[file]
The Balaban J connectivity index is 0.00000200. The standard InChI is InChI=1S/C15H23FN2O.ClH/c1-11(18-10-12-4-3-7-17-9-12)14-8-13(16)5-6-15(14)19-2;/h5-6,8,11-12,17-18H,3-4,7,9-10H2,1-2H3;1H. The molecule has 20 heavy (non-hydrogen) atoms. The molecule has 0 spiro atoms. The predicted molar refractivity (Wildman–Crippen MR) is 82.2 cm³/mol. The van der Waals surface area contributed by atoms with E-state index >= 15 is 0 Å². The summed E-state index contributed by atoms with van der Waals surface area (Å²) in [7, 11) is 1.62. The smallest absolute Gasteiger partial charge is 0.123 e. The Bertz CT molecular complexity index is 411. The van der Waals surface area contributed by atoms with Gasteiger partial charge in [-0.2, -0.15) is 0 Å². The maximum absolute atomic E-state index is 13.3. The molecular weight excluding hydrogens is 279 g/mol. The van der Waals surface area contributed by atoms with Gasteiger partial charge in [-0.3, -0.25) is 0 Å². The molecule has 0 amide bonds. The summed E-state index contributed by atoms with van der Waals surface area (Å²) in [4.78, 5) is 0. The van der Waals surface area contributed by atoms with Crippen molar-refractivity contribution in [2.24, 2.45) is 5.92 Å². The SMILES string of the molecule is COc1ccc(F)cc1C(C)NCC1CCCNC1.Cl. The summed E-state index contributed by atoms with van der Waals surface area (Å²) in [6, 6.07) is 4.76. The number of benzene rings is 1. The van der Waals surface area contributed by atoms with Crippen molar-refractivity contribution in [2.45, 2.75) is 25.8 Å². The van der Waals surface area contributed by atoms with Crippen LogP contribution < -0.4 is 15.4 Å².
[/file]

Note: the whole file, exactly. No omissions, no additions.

The Balaban J connectivity index is 0.00000200. The standard InChI is InChI=1S/C15H23FN2O.ClH/c1-11(18-10-12-4-3-7-17-9-12)14-8-13(16)5-6-15(14)19-2;/h5-6,8,11-12,17-18H,3-4,7,9-10H2,1-2H3;1H. The molecule has 20 heavy (non-hydrogen) atoms. The molecule has 0 spiro atoms. The predicted molar refractivity (Wildman–Crippen MR) is 82.2 cm³/mol. The van der Waals surface area contributed by atoms with E-state index >= 15 is 0 Å². The summed E-state index contributed by atoms with van der Waals surface area (Å²) in [7, 11) is 1.62. The smallest absolute Gasteiger partial charge is 0.123 e. The Bertz CT molecular complexity index is 411. The van der Waals surface area contributed by atoms with Gasteiger partial charge in [-0.2, -0.15) is 0 Å². The maximum absolute atomic E-state index is 13.3. The molecular weight excluding hydrogens is 279 g/mol. The van der Waals surface area contributed by atoms with Gasteiger partial charge in [-0.3, -0.25) is 0 Å². The molecule has 0 amide bonds. The summed E-state index contributed by atoms with van der Waals surface area (Å²) in [4.78, 5) is 0. The van der Waals surface area contributed by atoms with Crippen molar-refractivity contribution in [2.24, 2.45) is 5.92 Å². The SMILES string of the molecule is COc1ccc(F)cc1C(C)NCC1CCCNC1.Cl. The summed E-state index contributed by atoms with van der Waals surface area (Å²) in [6, 6.07) is 4.76. The number of benzene rings is 1. The van der Waals surface area contributed by atoms with Crippen molar-refractivity contribution in [2.45, 2.75) is 25.8 Å². The van der Waals surface area contributed by atoms with Crippen LogP contribution < -0.4 is 15.4 Å².